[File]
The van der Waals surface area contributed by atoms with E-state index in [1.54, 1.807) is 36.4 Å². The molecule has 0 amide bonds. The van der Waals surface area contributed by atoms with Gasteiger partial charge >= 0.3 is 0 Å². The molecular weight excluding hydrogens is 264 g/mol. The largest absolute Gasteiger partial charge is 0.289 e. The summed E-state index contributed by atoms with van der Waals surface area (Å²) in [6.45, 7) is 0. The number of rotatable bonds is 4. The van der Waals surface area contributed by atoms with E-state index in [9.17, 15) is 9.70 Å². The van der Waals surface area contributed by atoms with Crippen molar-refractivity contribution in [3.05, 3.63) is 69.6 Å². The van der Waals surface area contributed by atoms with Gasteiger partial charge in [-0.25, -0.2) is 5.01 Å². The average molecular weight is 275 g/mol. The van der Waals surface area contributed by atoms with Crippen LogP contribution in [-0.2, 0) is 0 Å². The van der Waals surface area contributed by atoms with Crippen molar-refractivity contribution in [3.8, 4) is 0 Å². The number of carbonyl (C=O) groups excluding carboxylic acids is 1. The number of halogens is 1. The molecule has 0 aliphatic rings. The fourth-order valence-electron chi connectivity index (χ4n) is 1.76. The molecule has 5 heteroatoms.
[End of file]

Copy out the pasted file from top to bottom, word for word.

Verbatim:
The van der Waals surface area contributed by atoms with E-state index in [1.54, 1.807) is 36.4 Å². The molecule has 0 amide bonds. The van der Waals surface area contributed by atoms with Gasteiger partial charge >= 0.3 is 0 Å². The molecular weight excluding hydrogens is 264 g/mol. The largest absolute Gasteiger partial charge is 0.289 e. The summed E-state index contributed by atoms with van der Waals surface area (Å²) in [6.45, 7) is 0. The number of rotatable bonds is 4. The van der Waals surface area contributed by atoms with E-state index in [9.17, 15) is 9.70 Å². The van der Waals surface area contributed by atoms with Crippen molar-refractivity contribution in [3.05, 3.63) is 69.6 Å². The van der Waals surface area contributed by atoms with Gasteiger partial charge in [-0.25, -0.2) is 5.01 Å². The average molecular weight is 275 g/mol. The van der Waals surface area contributed by atoms with Crippen LogP contribution in [-0.2, 0) is 0 Å². The van der Waals surface area contributed by atoms with Crippen molar-refractivity contribution in [3.8, 4) is 0 Å². The number of carbonyl (C=O) groups excluding carboxylic acids is 1. The number of halogens is 1. The molecule has 0 aliphatic rings. The fourth-order valence-electron chi connectivity index (χ4n) is 1.76. The molecule has 5 heteroatoms.